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Are Roundabouts Really Safer than Intersections?

You may have noticed encountering more and more roundabouts as you drive in newer Louisville area housing developments and when busy intersections get overhauled. The current plan to redesign parts of Eastern Parkway in Louisville includes adding two roundabouts to slow vehicles down and help prevent more accidents. Yet, you don’t feel that comfortable using roundabouts. Are roundabouts really safer than traditional intersections?

Roundabouts and Traffic Safety

When a new roundabout recently opened near Morehead, Kentucky, drivers had no idea how to navigate it. Traffic ended up going every which way, with drivers choosing the wrong lanes to enter and having to slow down to avoid hitting other vehicles going the wrong way too. However, according to 2019 research from the Insurance Institute for Highway Safety (IIHS), drivers do learn how to safely use roundabouts over time and as a result accident rates go down about 9% because of those roundabouts. Rates for accidents with injuries decline even more, sometimes up to 70-80%.

Here are some reasons roundabouts end up being safer and reducing accidents:

  • Roundabouts promote lower speeds and less traffic congestion.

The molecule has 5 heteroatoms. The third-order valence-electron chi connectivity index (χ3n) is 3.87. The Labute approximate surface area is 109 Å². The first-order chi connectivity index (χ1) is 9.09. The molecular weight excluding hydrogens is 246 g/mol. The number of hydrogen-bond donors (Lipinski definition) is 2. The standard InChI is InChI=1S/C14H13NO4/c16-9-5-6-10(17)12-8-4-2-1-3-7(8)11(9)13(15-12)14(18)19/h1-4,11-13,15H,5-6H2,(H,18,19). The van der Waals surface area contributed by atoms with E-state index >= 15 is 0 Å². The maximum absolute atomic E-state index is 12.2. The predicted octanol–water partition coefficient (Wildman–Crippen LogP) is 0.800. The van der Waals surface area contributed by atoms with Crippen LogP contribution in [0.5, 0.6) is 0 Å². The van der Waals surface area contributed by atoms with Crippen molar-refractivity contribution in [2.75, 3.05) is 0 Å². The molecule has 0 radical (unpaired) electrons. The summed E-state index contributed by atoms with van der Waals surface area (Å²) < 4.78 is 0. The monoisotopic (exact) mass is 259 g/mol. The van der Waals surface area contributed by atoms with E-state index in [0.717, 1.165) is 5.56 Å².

• Roundabouts have lower conflict points (eight potential conflict spots versus 32 in a traditional intersection).

  • Drivers aren’t speeding up to beat a red light before entering a roundabout.

  • Drivers only have to deal with one direction of traffic in a roundabout.

  • Roundabouts eliminate the risks of head-on collisions, left-turn accidents and right-angle crashes, all which come with significant injury risks.

  • Pedestrians can avoid having to cross traffic to get from one street to another.

Navigating Roundabouts

If you feel uncertain on how to navigate roundabouts, you can follow these simple rules:

  1. When you see a sign for an approaching roundabout, slow down and watch for a yield sign as you enter the roundabout. You likely may need to yield to through traffic.

  2. Stay in your lane if it is a single-lane roundabout.

  3. If it is a multilane roundabout, you may need to get in the left lane if you need to turn left onto the intersecting road. If you need to turn right or go straight when exiting the roundabout, you may need stay in the right.

With a little practice, you can learn to navigate roundabouts well and reduce the risks of accidents when roads intersect. More importantly, you can ensure you and those you share the road with can arrive safely at your intended destinations.